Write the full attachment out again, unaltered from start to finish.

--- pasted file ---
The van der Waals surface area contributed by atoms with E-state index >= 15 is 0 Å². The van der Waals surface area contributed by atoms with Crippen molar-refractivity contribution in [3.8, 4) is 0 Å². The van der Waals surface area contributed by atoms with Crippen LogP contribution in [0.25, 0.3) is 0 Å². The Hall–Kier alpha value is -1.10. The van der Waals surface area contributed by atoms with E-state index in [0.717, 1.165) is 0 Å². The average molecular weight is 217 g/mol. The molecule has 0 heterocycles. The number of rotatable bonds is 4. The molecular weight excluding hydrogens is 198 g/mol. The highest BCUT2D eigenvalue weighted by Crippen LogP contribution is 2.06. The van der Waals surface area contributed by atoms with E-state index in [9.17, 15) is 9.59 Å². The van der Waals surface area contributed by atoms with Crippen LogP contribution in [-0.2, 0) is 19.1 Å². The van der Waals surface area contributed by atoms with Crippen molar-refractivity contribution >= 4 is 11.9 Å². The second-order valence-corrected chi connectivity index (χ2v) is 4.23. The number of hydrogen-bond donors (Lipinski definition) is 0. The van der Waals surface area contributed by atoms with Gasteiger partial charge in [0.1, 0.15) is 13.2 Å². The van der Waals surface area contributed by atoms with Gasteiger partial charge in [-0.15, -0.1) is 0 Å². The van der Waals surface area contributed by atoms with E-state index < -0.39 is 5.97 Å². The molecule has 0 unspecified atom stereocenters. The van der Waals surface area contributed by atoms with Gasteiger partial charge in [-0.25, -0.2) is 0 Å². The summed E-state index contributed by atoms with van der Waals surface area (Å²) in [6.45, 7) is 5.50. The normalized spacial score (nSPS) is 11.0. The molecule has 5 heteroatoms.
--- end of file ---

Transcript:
The van der Waals surface area contributed by atoms with E-state index >= 15 is 0 Å². The van der Waals surface area contributed by atoms with Crippen molar-refractivity contribution in [3.8, 4) is 0 Å². The van der Waals surface area contributed by atoms with Crippen LogP contribution in [0.25, 0.3) is 0 Å². The Hall–Kier alpha value is -1.10. The van der Waals surface area contributed by atoms with E-state index in [0.717, 1.165) is 0 Å². The average molecular weight is 217 g/mol. The molecule has 0 heterocycles. The number of rotatable bonds is 4. The molecular weight excluding hydrogens is 198 g/mol. The highest BCUT2D eigenvalue weighted by Crippen LogP contribution is 2.06. The van der Waals surface area contributed by atoms with E-state index in [9.17, 15) is 9.59 Å². The van der Waals surface area contributed by atoms with Crippen LogP contribution in [-0.2, 0) is 19.1 Å². The van der Waals surface area contributed by atoms with Crippen molar-refractivity contribution >= 4 is 11.9 Å². The second-order valence-corrected chi connectivity index (χ2v) is 4.23. The number of hydrogen-bond donors (Lipinski definition) is 0. The van der Waals surface area contributed by atoms with Gasteiger partial charge in [0.1, 0.15) is 13.2 Å². The van der Waals surface area contributed by atoms with Gasteiger partial charge in [-0.15, -0.1) is 0 Å². The van der Waals surface area contributed by atoms with E-state index < -0.39 is 5.97 Å². The molecule has 0 unspecified atom stereocenters. The van der Waals surface area contributed by atoms with Gasteiger partial charge in [-0.25, -0.2) is 0 Å². The summed E-state index contributed by atoms with van der Waals surface area (Å²) in [6.45, 7) is 5.50. The normalized spacial score (nSPS) is 11.0. The molecule has 5 heteroatoms.